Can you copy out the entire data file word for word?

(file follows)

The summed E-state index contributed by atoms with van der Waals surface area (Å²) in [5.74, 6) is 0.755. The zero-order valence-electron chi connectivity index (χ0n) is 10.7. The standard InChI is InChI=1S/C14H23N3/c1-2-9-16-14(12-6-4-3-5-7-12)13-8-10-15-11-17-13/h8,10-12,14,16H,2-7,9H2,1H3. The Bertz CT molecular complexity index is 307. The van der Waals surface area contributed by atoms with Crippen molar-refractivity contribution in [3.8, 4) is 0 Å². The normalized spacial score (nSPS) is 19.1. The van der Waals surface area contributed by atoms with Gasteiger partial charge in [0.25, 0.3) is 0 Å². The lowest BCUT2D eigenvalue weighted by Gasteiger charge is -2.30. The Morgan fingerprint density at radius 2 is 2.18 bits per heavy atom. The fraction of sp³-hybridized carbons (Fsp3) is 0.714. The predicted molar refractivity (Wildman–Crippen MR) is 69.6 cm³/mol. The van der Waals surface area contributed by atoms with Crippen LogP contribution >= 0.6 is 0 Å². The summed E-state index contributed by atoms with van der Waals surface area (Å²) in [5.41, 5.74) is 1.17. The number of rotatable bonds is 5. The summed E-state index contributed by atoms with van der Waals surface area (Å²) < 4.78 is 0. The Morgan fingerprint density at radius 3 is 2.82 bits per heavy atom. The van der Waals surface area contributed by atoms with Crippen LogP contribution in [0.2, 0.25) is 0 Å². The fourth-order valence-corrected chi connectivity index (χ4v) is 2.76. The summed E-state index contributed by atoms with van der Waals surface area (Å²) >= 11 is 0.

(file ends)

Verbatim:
The summed E-state index contributed by atoms with van der Waals surface area (Å²) in [5.74, 6) is 0.755. The zero-order valence-electron chi connectivity index (χ0n) is 10.7. The standard InChI is InChI=1S/C14H23N3/c1-2-9-16-14(12-6-4-3-5-7-12)13-8-10-15-11-17-13/h8,10-12,14,16H,2-7,9H2,1H3. The Bertz CT molecular complexity index is 307. The van der Waals surface area contributed by atoms with Crippen molar-refractivity contribution in [3.8, 4) is 0 Å². The normalized spacial score (nSPS) is 19.1. The van der Waals surface area contributed by atoms with Gasteiger partial charge in [0.25, 0.3) is 0 Å². The lowest BCUT2D eigenvalue weighted by Gasteiger charge is -2.30. The Morgan fingerprint density at radius 2 is 2.18 bits per heavy atom. The fraction of sp³-hybridized carbons (Fsp3) is 0.714. The predicted molar refractivity (Wildman–Crippen MR) is 69.6 cm³/mol. The van der Waals surface area contributed by atoms with Crippen LogP contribution >= 0.6 is 0 Å². The summed E-state index contributed by atoms with van der Waals surface area (Å²) in [5.41, 5.74) is 1.17. The number of rotatable bonds is 5. The summed E-state index contributed by atoms with van der Waals surface area (Å²) < 4.78 is 0. The Morgan fingerprint density at radius 3 is 2.82 bits per heavy atom. The van der Waals surface area contributed by atoms with Crippen LogP contribution in [0.2, 0.25) is 0 Å². The fourth-order valence-corrected chi connectivity index (χ4v) is 2.76. The summed E-state index contributed by atoms with van der Waals surface area (Å²) >= 11 is 0.